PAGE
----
This thesis is an account of experiments into the teaching of mathematics
to engineering undergraduates which have been conducted over twenty
years against a background of changing intake ability, varying output
requirements and increasing restrictions on the formal contact time
The aim has been to improve the efficiency of the teaching-learning
The main areas of experimentation have been the integration in the
syllabus of numerical and analytical methods, the incorporation of case
studies into the curriculum and the use of micro-based software to enhance
the teaching process.
Special attention is paid to courses in Mathematical Engineering and their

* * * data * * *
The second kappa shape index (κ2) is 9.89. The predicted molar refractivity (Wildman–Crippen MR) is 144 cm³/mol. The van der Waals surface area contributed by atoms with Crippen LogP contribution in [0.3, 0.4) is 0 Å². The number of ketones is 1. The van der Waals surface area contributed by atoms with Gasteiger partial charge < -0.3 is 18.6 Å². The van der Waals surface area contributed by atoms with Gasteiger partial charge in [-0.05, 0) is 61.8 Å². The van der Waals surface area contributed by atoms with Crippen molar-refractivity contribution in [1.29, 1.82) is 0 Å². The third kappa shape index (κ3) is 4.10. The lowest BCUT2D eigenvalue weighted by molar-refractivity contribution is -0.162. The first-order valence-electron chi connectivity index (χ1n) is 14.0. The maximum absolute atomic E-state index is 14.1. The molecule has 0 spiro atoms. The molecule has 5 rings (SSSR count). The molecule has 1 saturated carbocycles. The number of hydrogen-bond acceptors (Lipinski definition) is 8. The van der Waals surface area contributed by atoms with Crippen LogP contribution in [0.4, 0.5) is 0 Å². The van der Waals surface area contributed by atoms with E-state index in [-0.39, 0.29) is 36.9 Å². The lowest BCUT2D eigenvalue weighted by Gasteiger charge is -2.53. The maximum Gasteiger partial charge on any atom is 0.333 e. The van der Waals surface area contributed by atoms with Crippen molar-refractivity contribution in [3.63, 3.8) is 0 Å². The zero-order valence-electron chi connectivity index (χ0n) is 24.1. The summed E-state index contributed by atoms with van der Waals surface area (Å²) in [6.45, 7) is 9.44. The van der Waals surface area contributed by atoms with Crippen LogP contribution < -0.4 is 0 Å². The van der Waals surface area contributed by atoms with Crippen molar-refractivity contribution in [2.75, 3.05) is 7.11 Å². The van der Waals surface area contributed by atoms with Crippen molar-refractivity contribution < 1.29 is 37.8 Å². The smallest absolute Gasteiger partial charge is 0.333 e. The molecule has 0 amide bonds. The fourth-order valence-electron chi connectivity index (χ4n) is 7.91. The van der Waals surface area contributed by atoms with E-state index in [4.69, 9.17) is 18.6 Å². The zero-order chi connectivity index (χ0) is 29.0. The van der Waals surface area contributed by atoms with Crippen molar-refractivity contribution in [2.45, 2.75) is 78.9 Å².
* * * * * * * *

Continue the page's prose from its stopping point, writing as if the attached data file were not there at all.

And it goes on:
position in the spectrum of engineering disciplines.
A core curriculum in mathematics for undergraduate engineers is
proposed and details are provided of its implementation. The roles of case
studies and micro-based software are highlighted. The provision of a
mathematics learning resource centre is considered a necessary feature of
the implementation of the proposed course. Finally, suggestions for
further research are made.
A Doctoral Thesis. Submitted in partial fulfilment of the requirements for the award of Doctor of Philosophy of Loughborough University.